Another step to a limit on slip-and-fall claims

·3 min read

A bill to limit the claim period for “slip-and-fall” is headed for third reading after passing standing committee last week.

The private members’ bill originally looked to change the time limit to give notice of a claim, from two years to 10 days. That's the same limit used when a municipality is responsible for the area where someone falls.

In the end, the standing committee approved an amended version of Bill 118, changing the limit to 60 days rather than 10. Virtual presentations were heard last week on Nov. 9 and 12.

The courts would still be able to make exceptions to the limit when circumstances warrant it.

Written notice must give the date, time and location of the incident and go to at least one of the snow removal company or the occupier of the property, but doesn't need to include details of the claim.

In the Township of Southgate, as in other snowy parts of the province, snow removal operators have been faced with insurance hikes of as much as 500 percent this season. That’s on top of similar increases last year. And some insurers have simply stopped offering that coverage.

Parry Sound-Muskoka MPP Norm Miller put forward Bill 118 (Occupiers’ Liability Amendment Act) last year, after hearing about the situation from residents in his area. It received first reading in May, 2019.

At that time members who spoke against the bill said it would place difficulties in the way of injured parties who might take more time either to realize the extent of their injury or to tofind the correct addresses than the shortened time period would allow.

Those who spoke in support said it would ensure the best evidence possible would be available. Mr. Miller said that when almost two years had passed from an incident, employees might have moved on and the recovering the details was much more difficult.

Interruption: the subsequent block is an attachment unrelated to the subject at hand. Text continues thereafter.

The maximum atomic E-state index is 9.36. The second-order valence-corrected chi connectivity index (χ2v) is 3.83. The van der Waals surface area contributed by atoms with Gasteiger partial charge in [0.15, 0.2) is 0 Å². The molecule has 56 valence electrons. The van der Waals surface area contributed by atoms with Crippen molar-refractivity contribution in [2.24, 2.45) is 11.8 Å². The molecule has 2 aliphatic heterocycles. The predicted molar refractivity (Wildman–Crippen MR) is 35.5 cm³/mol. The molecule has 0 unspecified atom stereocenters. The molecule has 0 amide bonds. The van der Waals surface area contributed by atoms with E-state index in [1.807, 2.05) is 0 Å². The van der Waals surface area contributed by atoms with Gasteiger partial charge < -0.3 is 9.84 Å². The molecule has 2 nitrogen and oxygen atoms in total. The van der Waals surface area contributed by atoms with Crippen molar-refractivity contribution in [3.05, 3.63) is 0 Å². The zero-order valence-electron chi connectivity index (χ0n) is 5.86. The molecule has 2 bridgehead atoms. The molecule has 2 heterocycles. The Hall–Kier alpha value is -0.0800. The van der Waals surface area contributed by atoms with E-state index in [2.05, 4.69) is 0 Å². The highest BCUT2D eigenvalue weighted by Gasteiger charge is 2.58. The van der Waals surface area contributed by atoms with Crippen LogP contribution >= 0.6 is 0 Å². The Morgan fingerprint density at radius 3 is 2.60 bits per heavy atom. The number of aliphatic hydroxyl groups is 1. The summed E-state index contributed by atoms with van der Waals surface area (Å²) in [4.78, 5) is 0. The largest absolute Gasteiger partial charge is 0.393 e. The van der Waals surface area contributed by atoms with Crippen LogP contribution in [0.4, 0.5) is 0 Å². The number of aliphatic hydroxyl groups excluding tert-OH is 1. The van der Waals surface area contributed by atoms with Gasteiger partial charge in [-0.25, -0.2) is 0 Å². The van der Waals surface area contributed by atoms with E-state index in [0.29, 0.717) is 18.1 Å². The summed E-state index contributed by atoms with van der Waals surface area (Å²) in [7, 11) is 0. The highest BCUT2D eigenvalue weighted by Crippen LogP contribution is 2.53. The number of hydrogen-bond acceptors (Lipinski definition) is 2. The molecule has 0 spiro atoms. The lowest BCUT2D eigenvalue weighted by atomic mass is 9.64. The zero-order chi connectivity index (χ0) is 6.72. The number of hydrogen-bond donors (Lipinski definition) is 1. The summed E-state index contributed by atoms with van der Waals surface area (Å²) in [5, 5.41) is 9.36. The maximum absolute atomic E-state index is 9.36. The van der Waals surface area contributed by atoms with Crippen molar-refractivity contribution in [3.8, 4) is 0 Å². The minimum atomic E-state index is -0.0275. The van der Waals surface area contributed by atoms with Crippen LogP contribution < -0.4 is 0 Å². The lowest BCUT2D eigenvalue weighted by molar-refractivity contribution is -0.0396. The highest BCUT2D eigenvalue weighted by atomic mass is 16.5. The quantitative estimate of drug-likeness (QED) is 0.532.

The snow removal insurance rate hikes tie into broader issues of law, such as joint and several liability.

The “one percent” rule means that even if a party is only one percent at fault, it may end up paying most of the court award if the party that’s more responsible doesn’t have the resources.

At the standing committee last week, large real estate owners like school boards and hospitals were among the presenters. Another speaker was Tony DiGiovanni, Executive Director of Landscape Ontario.

Already last winter, hikes in insurance had caused Landscape Ontario to call an emergency meeting of about 300 people in the industry. It members often offer snow removal in winter months.

“With no coverage, there will be no service. This is an extremely serious issue that will affect every member of the public,” Landscape Ontario said in 2019.

Mr. DiGiovanni at that time called snow clearing “essential” – before the term reached its present currency – and went on to say that snow removal operators keep the economy going.

M.T. Fernandes, Local Journalism Initiative Reporter, Dundalk Herald